Health Services Research & Development

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2017 HSR&D/QUERI National Conference Abstract

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4009 — Electronic Algorithms Can Efficiently Detect Delays in Follow-Up of Abnormal Mammograms

Lead/Presenter: Daniel Murphy, COIN - Houston
All Authors: Murphy DR (Houston VA IQuESt & Baylor College of Medicine) Meyer AN (Houston VA IQuESt & Baylor College of Medicine) Vaghani V (Houston VA IQuESt & Baylor College of Medicine) Russo E (Houston VA IQuESt & Baylor College of Medicine) Sittig DF (U of Texas Health Science Center) Wei L (Houston VA IQuESt & Baylor College of Medicine) Wu L (Houston VA IQuESt) Singh H (Houston VA IQuESt & Baylor College of Medicine)

Objectives:
Delayed follow-up of abnormal mammogram results can lead to adverse impact, but detecting such delays is difficult and time-consuming. We developed and tested the ability of "triggers" to scan through extensive amounts of electronic health record data to efficiently identify such delays.

Methods:
Using expert input, we developed an algorithm to flag records with delays (defined as > 60 days) in follow-up of abnormal mammogram results (BIRADS 0 and 3-5) using clinical data in the VA Informatics and Computing Infrastructure (VINCI). We then manually reviewed a sample of flagged and unflagged records from VA Integrated Service Network (VISN) 12 to determine the performance characteristics of the trigger (positive and negative predictive value, sensitivity, and specificity). Reviewers also assessed reasons for lack of follow-up and whether patients were subsequently diagnosed with breast cancer within 18 months.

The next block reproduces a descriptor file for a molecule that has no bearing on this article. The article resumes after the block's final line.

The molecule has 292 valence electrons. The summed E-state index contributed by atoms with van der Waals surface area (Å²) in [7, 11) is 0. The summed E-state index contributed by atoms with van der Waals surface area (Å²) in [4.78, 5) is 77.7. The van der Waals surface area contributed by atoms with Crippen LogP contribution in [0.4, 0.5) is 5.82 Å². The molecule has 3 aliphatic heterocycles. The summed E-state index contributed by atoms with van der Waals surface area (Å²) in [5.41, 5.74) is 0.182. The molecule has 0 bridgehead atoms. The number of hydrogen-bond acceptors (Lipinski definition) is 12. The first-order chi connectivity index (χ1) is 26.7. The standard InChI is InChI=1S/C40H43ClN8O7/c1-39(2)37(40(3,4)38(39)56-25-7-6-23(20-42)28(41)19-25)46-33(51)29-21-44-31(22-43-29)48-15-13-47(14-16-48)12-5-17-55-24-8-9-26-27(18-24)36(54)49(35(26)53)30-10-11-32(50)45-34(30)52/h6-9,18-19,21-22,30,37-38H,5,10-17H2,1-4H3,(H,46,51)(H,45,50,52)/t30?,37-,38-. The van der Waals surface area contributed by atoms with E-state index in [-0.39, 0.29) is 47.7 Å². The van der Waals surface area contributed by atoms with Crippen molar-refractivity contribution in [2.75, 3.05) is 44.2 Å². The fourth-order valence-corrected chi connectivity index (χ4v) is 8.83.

Results:
Of 365,686 patients seen between 1/1/2010-5/31/2015, the trigger identified 2129 patients with abnormal mammograms, of which it flagged 522 as having delays in follow-up. On review of a randomly-selected 400 of these records, 283 true delays were identified (PPV 71%; 95%CI:66-75%), including 280 records without any documented plan, and 3 patients with a plan that was not adhered to. We additionally reviewed 100 patients with abnormal mammograms, which were not flagged by the trigger and found 7 delays (NPV 93% [95%CI:86-97%]; sensitivity 77% [95%CI:73%-80%]; specificity 91% [95%CI:89%-92%]). Most delays resulted from follow-up ordered but not scheduled within 60 days. Of the 283 patients experiencing delays, 3 were diagnosed with breast cancer within 18 months of the abnormal mammography results.

Implications:
The trigger achieved promising performance characteristics that warrant further testing in actual clinical practice. During testing, the trigger was able to detect 283 patients experiencing delays, 3 of which were diagnosed with breast cancer.

Impacts:
Clinical application of a mammography-related trigger could help efficiently identify Veterans experiencing delays in the follow-up of their abnormal mammogram results.